CHICAGO – June 27, 2010. Governor Pat Quinn today signed a bill into law that is aimed at reducing bullying in schools. Senate Bill 3266 expands the definition of bullying, requires gang prevention training in Illinois schools, and creates the School Bullying Prevention Task Force to examine the causes of bullying.
“Students do their best in school when they are able to focus and concentrate on their studies. Students who are being bullied for any reason are not able to do their best,” said Governor Quinn. “This new law helps schools protect students so they can succeed both inside and outside of the classroom.”
Bullying can severely impact a student’s mental health and can impede their ability to participate in extracurricular activities. The new law expands the definition of “bullying” to include any communication made through writing or electronic means such as text messaging, e-mail or social networking Web sites. Anything from race, gender, religion, a physical disability or sexual orientation can be targets for school bullying.
Each school district and private school will now be required to develop and maintain a policy on bullying that must be updated every two years. Public schools are already required to have such policies in place.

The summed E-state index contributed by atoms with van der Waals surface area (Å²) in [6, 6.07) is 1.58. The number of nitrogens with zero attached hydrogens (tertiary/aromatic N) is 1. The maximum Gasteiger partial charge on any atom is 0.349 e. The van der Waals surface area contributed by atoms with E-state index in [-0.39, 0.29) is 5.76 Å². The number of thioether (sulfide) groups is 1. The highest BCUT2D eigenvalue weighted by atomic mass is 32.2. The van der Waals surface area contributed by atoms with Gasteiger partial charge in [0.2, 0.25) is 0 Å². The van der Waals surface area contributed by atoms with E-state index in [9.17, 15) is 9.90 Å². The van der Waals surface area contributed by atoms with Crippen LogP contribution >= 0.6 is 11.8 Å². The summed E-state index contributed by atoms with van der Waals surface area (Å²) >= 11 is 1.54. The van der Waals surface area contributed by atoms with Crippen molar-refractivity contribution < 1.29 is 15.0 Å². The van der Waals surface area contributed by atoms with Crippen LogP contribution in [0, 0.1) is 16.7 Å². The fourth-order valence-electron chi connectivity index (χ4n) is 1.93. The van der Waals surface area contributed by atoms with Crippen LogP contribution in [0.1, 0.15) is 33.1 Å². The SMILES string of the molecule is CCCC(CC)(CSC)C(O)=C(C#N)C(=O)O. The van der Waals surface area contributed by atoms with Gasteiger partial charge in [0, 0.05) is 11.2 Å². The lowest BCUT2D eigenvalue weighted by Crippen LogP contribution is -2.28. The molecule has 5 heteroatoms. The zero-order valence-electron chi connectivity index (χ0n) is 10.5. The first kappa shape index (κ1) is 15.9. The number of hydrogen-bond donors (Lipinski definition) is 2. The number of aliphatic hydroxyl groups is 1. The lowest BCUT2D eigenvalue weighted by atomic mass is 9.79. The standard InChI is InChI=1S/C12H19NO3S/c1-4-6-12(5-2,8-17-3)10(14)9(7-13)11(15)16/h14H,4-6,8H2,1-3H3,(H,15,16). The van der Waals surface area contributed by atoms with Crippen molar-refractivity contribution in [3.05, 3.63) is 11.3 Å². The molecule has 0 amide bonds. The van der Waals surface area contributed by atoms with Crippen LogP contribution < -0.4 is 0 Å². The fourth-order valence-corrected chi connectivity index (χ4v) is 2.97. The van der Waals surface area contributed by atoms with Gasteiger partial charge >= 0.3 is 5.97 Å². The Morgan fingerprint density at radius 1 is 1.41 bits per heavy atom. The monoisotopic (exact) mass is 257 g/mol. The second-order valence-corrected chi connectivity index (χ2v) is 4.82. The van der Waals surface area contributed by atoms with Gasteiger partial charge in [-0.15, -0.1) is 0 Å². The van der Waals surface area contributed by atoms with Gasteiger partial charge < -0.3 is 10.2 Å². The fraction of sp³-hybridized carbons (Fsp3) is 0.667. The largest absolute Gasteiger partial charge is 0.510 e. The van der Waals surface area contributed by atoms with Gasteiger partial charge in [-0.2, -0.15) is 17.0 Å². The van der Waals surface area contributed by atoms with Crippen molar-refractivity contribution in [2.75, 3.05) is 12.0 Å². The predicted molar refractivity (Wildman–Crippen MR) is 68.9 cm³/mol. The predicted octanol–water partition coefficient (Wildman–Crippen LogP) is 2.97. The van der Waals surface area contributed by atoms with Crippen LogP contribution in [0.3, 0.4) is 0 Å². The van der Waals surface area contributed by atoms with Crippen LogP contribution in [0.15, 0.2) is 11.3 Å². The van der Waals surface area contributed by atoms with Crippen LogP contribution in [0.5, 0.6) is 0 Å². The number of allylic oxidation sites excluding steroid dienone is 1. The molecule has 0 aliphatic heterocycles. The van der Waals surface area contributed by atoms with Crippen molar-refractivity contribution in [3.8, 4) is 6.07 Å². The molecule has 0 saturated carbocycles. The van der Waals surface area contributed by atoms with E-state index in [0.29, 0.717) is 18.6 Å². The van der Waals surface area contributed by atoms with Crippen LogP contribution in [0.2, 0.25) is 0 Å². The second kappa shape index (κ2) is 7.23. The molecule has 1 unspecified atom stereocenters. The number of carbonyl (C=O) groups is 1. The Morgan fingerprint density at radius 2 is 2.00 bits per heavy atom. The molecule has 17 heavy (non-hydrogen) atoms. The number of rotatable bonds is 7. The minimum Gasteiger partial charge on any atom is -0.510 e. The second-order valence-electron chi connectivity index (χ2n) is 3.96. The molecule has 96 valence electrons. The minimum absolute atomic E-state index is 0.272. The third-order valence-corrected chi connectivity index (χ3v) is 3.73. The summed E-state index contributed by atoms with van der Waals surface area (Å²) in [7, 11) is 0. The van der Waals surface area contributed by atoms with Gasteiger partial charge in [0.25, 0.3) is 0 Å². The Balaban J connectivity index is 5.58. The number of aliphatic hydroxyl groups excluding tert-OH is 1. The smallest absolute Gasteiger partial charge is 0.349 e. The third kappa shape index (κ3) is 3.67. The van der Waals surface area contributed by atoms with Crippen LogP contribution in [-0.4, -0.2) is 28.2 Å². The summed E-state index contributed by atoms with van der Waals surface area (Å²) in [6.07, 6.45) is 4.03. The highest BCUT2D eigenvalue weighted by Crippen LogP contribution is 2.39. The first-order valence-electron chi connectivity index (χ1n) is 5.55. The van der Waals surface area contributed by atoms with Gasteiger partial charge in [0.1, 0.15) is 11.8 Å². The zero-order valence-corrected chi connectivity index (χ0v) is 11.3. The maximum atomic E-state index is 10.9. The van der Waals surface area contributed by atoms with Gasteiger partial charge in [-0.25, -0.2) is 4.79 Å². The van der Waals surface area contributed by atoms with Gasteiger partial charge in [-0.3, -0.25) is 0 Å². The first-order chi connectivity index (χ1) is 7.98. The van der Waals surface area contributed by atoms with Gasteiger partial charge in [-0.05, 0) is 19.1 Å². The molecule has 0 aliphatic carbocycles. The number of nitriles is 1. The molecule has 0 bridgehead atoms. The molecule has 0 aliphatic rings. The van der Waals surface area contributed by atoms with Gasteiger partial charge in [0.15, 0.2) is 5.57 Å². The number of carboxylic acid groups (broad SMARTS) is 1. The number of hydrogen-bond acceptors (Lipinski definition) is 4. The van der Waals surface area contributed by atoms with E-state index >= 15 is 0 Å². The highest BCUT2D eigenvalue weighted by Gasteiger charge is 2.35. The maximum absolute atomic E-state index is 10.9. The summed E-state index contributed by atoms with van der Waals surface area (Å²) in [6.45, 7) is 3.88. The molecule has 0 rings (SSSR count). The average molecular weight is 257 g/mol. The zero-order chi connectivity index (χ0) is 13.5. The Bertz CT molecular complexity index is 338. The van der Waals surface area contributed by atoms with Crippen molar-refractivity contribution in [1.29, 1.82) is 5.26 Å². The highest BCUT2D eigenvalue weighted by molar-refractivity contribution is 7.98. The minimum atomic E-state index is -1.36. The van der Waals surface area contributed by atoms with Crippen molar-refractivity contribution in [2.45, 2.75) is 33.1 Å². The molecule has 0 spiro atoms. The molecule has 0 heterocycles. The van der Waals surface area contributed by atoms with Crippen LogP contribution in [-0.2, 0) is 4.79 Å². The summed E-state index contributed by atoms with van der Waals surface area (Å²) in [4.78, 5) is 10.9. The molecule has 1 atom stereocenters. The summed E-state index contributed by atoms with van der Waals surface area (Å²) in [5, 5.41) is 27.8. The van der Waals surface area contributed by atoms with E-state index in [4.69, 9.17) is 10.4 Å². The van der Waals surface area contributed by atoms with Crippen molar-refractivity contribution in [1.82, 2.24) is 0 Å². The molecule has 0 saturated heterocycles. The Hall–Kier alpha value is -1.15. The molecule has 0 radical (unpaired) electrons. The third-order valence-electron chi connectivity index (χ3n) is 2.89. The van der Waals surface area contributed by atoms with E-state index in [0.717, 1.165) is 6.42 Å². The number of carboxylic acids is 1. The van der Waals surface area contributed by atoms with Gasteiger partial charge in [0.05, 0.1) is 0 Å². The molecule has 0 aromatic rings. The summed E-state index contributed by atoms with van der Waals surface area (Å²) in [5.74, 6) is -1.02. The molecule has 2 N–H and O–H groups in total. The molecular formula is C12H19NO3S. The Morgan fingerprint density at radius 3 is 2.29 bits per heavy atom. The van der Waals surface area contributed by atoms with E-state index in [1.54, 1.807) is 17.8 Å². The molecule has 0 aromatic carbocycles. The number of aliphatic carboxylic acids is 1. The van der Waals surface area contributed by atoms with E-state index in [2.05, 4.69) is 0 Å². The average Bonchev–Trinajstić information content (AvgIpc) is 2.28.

Additionally, the legislation creates the School Bullying Prevention Task Force, which will be comprised of 15 members appointed by the superintendent of the Illinois State Board of Education (ISBE). The Task Force will investigate the causes and consequences of bullying in schools. The Task Force will develop strategies aimed at preventing bullying in schools and will submit a report by March 1, 2011.
Senate Bill 3266, sponsored by Sen. Kimberly Lightford (D-Westchester) and Rep. Karen Yarbrough (D-Broadview), received widespread support from groups such as the Illinois African-American Commission, the ARC of Illinois, the ACLU, the Illinois Department of Human Rights, ISBE and others. The legislation passed through the Illinois General Assembly nearly unanimously.
The new law also requires school districts and private schools to develop plans for bullying and gang prevention. Schools will join with the state and local law enforcement agencies to educate students about conflict resolution, cultural sensitivity, personal goal setting and resisting peer pressure.
Governor Quinn signed the legislation at the Nettlehorst School in Chicago where students were celebrating Kids’ Pride Fest. The law goes into effect immediately.